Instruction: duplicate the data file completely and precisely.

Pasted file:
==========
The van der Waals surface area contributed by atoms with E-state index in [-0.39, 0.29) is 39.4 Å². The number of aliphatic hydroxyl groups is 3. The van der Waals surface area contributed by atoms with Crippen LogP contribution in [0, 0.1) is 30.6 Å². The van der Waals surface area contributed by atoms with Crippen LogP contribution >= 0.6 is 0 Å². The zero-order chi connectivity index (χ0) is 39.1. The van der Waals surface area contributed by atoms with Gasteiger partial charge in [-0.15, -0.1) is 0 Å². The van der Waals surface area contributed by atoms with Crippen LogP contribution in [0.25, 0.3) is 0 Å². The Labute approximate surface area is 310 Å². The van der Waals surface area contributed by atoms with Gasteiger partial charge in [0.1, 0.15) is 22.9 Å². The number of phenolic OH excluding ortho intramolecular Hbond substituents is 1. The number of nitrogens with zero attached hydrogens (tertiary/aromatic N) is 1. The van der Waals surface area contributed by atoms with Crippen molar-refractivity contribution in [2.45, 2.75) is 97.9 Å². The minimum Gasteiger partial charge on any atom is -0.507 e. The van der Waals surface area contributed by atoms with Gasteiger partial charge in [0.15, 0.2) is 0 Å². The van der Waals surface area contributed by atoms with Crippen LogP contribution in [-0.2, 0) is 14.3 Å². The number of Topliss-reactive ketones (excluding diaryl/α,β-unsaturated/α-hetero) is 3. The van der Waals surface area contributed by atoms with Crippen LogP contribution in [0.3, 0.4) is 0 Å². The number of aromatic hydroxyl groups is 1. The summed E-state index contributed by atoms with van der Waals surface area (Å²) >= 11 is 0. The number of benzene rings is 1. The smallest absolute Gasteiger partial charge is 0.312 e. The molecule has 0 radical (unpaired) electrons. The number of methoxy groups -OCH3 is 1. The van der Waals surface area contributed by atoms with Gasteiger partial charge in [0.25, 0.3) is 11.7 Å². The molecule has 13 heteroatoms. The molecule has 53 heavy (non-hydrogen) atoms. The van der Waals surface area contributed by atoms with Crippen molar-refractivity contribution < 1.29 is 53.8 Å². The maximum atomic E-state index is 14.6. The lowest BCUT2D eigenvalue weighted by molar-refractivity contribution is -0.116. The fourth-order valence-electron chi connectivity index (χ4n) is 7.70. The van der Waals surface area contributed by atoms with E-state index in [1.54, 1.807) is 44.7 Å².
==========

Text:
The van der Waals surface area contributed by atoms with E-state index in [-0.39, 0.29) is 39.4 Å². The number of aliphatic hydroxyl groups is 3. The van der Waals surface area contributed by atoms with Crippen LogP contribution in [0, 0.1) is 30.6 Å². The van der Waals surface area contributed by atoms with Crippen LogP contribution >= 0.6 is 0 Å². The zero-order chi connectivity index (χ0) is 39.1. The van der Waals surface area contributed by atoms with Gasteiger partial charge in [-0.15, -0.1) is 0 Å². The van der Waals surface area contributed by atoms with Crippen LogP contribution in [0.25, 0.3) is 0 Å². The Labute approximate surface area is 310 Å². The van der Waals surface area contributed by atoms with Gasteiger partial charge in [0.1, 0.15) is 22.9 Å². The number of phenolic OH excluding ortho intramolecular Hbond substituents is 1. The number of nitrogens with zero attached hydrogens (tertiary/aromatic N) is 1. The van der Waals surface area contributed by atoms with Crippen molar-refractivity contribution in [2.45, 2.75) is 97.9 Å². The minimum Gasteiger partial charge on any atom is -0.507 e. The van der Waals surface area contributed by atoms with Gasteiger partial charge in [0.15, 0.2) is 0 Å². The van der Waals surface area contributed by atoms with Crippen LogP contribution in [-0.2, 0) is 14.3 Å². The number of Topliss-reactive ketones (excluding diaryl/α,β-unsaturated/α-hetero) is 3. The van der Waals surface area contributed by atoms with Crippen LogP contribution in [0.3, 0.4) is 0 Å². The number of aromatic hydroxyl groups is 1. The summed E-state index contributed by atoms with van der Waals surface area (Å²) >= 11 is 0. The number of benzene rings is 1. The smallest absolute Gasteiger partial charge is 0.312 e. The molecule has 0 radical (unpaired) electrons. The number of methoxy groups -OCH3 is 1. The van der Waals surface area contributed by atoms with Gasteiger partial charge in [0.25, 0.3) is 11.7 Å². The molecule has 13 heteroatoms. The molecule has 53 heavy (non-hydrogen) atoms. The van der Waals surface area contributed by atoms with Crippen molar-refractivity contribution < 1.29 is 53.8 Å². The maximum atomic E-state index is 14.6. The lowest BCUT2D eigenvalue weighted by molar-refractivity contribution is -0.116. The fourth-order valence-electron chi connectivity index (χ4n) is 7.70. The van der Waals surface area contributed by atoms with E-state index in [1.54, 1.807) is 44.7 Å².